UPDATED MAY 10, 2014: In response to the wide interest in my posts on this film, I am now challenging fans of the film (and offering theists and atheists of all stripes) to study with me, a real atheist philosophy professor. We will dig in to the real arguments for and against God, from real philosophers, theist and atheist. Check it out:
Since I am both a philosophy professor and a professional atheist a lot of people have been sending me the trailer to the upcoming movie God’s Not Dead which brings to the big screen a million cringeworthy internet forwards to tell the tale of a brave young Christian intro philosophy student who stands up to a bullying atheist philosophy professor with a god complex (in more sense than one). After years of reading Christian revenge fantasies about people like me being humiliated by unbroken pieces of chalk, nonsensical linguistically equivocating young Albert Einsteins, and a United States marine who has a charming predilection for settling philosophical arguments with his fists, I figured I would give my pugilistic retort to the trailer of this film promising to give us atheist philosophers our big screen comeuppance (and so “mercifully” offer us salvation).
If I am viewing the trailer correctly, the core story can be pieced together with little work. The whole message the trailer (and I’m expecting the film) is aiming to Christians who feel intellectually embattled is abundantly clear: “All those intellectual arguments that you get from educated atheists, philosophers, and scientists are all just smokescreens for their emotional problems with God. Real science is on your side and they know it. They hate God in their hearts for some unfair reason. You have God in your heart and know about how wonderful he really is. So if you can just be brave and wave away all their excuses and confront them about why they really say they don’t believe in God, you can save them.”
It’s fascinating to see the Christian persecution complex project onto the screen a bizarro world of inverted reality. The philosophy classroom, which, outside of religious fearmongering, represents intellectual awakening, open-ended speculation, and personal liberation for so many is feared like the Roman coliseum. It represents tyranny and death to people like them. Why? Because for depressingly many Christians anyone who dares to apply the same standards of rigorous analysis to Christian beliefs that they would apply to any other truth claims about the world is trying to hurt them personally as Christians. Because it is so hard for them to separate their beliefs from their identity, anyone challenging their beliefs is challenging them as a person. They are their beliefs. There is no separation between heart and mind and person possible.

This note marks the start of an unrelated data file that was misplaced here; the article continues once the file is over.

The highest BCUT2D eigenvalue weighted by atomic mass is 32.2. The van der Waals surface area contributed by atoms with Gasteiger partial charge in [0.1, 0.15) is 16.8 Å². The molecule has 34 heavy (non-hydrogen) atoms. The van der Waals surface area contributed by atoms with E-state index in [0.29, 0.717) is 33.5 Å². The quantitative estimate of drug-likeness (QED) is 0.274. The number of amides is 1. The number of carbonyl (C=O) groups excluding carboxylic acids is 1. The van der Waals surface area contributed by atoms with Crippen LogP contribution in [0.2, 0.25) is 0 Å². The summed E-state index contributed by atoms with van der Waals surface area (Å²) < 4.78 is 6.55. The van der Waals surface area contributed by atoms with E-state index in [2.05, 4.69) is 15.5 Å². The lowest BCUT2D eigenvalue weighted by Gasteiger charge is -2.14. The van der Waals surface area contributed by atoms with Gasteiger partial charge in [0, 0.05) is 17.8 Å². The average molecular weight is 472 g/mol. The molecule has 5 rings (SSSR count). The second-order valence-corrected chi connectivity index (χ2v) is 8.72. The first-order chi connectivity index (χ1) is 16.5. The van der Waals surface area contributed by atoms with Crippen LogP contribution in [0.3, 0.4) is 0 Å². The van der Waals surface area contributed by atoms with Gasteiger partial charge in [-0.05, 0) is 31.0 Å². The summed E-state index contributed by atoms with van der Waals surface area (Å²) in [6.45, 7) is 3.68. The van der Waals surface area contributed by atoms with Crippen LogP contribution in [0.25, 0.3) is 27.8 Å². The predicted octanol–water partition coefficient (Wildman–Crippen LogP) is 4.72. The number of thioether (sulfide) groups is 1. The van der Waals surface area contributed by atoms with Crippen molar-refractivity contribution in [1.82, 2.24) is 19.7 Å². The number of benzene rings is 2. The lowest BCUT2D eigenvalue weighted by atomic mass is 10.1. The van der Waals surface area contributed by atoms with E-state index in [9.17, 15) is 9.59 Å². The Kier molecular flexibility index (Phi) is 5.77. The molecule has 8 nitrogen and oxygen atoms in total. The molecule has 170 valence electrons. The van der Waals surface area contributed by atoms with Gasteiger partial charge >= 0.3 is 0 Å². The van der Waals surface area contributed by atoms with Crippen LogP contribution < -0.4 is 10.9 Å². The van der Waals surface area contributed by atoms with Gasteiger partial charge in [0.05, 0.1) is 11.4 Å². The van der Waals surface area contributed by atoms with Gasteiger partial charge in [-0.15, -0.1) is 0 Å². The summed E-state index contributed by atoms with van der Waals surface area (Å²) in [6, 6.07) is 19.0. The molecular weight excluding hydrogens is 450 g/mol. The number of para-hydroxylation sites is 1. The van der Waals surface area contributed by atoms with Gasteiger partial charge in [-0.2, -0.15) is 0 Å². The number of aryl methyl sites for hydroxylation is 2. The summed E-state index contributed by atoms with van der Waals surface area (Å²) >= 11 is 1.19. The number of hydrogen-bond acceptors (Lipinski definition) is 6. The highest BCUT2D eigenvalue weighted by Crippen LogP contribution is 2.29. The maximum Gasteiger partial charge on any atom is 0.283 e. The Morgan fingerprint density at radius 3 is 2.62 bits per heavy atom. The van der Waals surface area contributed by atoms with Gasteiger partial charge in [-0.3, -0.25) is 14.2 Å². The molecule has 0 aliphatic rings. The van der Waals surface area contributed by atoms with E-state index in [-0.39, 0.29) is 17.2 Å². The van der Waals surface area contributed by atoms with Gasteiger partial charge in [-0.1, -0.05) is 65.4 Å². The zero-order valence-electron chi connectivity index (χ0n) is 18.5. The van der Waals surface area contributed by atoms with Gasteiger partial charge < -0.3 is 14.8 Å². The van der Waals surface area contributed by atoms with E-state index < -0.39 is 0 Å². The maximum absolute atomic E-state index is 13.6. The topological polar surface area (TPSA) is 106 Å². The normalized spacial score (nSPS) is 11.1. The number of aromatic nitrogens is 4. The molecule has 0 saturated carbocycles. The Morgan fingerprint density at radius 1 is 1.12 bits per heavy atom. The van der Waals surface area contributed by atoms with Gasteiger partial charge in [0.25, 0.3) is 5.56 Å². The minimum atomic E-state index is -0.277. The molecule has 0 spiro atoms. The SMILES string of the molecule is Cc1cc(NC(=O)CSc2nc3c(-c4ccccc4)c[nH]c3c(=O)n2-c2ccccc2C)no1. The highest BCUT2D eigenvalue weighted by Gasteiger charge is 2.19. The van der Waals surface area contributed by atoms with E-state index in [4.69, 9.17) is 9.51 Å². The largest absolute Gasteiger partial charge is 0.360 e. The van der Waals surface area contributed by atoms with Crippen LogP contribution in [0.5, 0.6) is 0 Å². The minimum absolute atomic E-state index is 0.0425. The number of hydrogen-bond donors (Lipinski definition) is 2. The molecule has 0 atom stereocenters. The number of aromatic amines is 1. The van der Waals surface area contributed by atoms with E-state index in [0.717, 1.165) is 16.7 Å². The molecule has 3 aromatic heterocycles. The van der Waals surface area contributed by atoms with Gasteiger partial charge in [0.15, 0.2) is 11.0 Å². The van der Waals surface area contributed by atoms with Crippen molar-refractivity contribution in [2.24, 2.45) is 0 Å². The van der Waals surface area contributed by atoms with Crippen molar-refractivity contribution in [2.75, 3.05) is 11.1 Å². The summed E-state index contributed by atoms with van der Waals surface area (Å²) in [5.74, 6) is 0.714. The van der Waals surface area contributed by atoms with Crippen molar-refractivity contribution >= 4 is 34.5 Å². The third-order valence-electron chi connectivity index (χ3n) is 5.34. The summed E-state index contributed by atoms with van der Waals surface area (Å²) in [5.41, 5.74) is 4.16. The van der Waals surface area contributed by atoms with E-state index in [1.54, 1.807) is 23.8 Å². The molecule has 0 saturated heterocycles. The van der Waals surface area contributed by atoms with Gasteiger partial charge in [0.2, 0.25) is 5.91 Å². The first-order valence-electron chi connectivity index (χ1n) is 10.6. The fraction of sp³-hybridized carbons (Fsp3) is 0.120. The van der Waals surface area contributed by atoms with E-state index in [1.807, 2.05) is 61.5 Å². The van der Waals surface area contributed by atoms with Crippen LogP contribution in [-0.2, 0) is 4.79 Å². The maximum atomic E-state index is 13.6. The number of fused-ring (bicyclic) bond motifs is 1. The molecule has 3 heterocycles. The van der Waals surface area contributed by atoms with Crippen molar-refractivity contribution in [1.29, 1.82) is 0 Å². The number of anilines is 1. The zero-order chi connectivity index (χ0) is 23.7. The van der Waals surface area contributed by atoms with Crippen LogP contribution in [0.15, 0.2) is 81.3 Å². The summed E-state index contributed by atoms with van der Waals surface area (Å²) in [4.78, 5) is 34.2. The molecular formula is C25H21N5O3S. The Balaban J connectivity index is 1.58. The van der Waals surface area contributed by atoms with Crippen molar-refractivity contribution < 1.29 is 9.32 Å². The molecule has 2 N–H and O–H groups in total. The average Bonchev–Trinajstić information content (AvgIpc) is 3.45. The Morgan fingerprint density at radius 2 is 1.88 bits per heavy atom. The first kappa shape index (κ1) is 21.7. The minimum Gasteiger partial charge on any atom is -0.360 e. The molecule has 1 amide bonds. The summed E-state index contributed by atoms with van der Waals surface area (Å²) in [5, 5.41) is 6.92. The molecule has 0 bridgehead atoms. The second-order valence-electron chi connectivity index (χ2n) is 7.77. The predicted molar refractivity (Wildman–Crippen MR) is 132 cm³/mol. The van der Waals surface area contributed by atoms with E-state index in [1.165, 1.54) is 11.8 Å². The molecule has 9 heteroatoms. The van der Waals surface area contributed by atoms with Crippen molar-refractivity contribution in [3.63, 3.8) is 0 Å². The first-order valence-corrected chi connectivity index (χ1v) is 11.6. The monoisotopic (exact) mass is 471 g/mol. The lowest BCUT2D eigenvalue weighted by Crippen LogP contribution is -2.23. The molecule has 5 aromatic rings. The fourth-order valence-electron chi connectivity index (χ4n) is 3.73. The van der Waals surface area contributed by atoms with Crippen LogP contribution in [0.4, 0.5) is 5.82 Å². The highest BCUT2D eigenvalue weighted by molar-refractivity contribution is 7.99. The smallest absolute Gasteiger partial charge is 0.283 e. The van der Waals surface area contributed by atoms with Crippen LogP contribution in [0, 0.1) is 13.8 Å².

And, being bad at critical distance, they project their own personality onto others. The philosophy professor who challenges me must be doing so from his heart too. And did I say “challenges me”. Whoops. I meant challenges “God”. You know, close enough. Questioning the validity of my beliefs equals questioning me as a person. Since how one relates to ideas is inextricably an expression of a person’s heart, this professor must have his heart turned against me. Since God is basically my own inner voice and sense of self, this professor hates me and God together.
And so, how do we represent this? Explicitly we tell the tale of a professor who has personal animosity towards a student and his God. He is presented as an authoritarian bully because it would cause too much cognitive dissonance to show a student struggling with an honest, well-educated, charming opponent who simply had sincere, good reasons to challenge his faith, but was also openminded and curious in discussion. That would represent a scenario in which there were genuine choices here, one where the atheists and the doubting philosophers are thoughtful people with an alternative, plausible, earnestly developed narrative of the world and a spirit of egalitarian inquiry. That would imply that maybe they don’t need saving but are worth seeking out and that Christians might grow through dialogue with those who passionately and intelligently can disagree with them and challenge them.